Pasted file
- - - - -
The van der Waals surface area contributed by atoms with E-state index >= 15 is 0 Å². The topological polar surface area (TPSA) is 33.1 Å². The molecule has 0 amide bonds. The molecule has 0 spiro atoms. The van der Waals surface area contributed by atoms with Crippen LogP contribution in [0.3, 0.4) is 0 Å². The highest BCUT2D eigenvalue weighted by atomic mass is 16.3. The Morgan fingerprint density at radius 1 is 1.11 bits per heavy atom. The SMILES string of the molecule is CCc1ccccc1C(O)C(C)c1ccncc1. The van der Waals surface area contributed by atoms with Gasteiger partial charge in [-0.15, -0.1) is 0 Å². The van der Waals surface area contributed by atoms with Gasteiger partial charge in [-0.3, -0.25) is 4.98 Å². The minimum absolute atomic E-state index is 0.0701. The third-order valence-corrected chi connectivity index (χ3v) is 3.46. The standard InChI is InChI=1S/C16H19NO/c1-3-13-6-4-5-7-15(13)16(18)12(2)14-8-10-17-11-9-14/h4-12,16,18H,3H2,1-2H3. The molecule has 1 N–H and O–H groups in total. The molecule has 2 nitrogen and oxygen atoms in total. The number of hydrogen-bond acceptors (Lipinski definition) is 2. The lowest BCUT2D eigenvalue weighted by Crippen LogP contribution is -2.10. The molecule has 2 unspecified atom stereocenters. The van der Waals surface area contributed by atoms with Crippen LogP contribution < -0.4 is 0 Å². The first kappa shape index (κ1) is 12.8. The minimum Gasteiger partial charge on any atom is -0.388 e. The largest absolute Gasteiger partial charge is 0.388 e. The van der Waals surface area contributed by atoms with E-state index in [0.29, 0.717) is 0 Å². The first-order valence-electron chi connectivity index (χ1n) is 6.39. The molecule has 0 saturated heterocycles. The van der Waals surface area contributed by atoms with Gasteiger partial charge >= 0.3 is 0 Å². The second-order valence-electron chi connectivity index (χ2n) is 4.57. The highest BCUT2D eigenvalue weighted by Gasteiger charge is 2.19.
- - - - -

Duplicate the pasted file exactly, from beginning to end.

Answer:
The van der Waals surface area contributed by atoms with E-state index >= 15 is 0 Å². The topological polar surface area (TPSA) is 33.1 Å². The molecule has 0 amide bonds. The molecule has 0 spiro atoms. The van der Waals surface area contributed by atoms with Crippen LogP contribution in [0.3, 0.4) is 0 Å². The highest BCUT2D eigenvalue weighted by atomic mass is 16.3. The Morgan fingerprint density at radius 1 is 1.11 bits per heavy atom. The SMILES string of the molecule is CCc1ccccc1C(O)C(C)c1ccncc1. The van der Waals surface area contributed by atoms with Gasteiger partial charge in [-0.15, -0.1) is 0 Å². The van der Waals surface area contributed by atoms with Gasteiger partial charge in [-0.3, -0.25) is 4.98 Å². The minimum absolute atomic E-state index is 0.0701. The third-order valence-corrected chi connectivity index (χ3v) is 3.46. The standard InChI is InChI=1S/C16H19NO/c1-3-13-6-4-5-7-15(13)16(18)12(2)14-8-10-17-11-9-14/h4-12,16,18H,3H2,1-2H3. The molecule has 1 N–H and O–H groups in total. The molecule has 2 nitrogen and oxygen atoms in total. The number of hydrogen-bond acceptors (Lipinski definition) is 2. The lowest BCUT2D eigenvalue weighted by Crippen LogP contribution is -2.10. The molecule has 2 unspecified atom stereocenters. The van der Waals surface area contributed by atoms with Crippen LogP contribution < -0.4 is 0 Å². The first kappa shape index (κ1) is 12.8. The minimum Gasteiger partial charge on any atom is -0.388 e. The largest absolute Gasteiger partial charge is 0.388 e. The van der Waals surface area contributed by atoms with E-state index in [0.29, 0.717) is 0 Å². The first-order valence-electron chi connectivity index (χ1n) is 6.39. The molecule has 0 saturated heterocycles. The van der Waals surface area contributed by atoms with Gasteiger partial charge >= 0.3 is 0 Å². The second-order valence-electron chi connectivity index (χ2n) is 4.57. The highest BCUT2D eigenvalue weighted by Gasteiger charge is 2.19.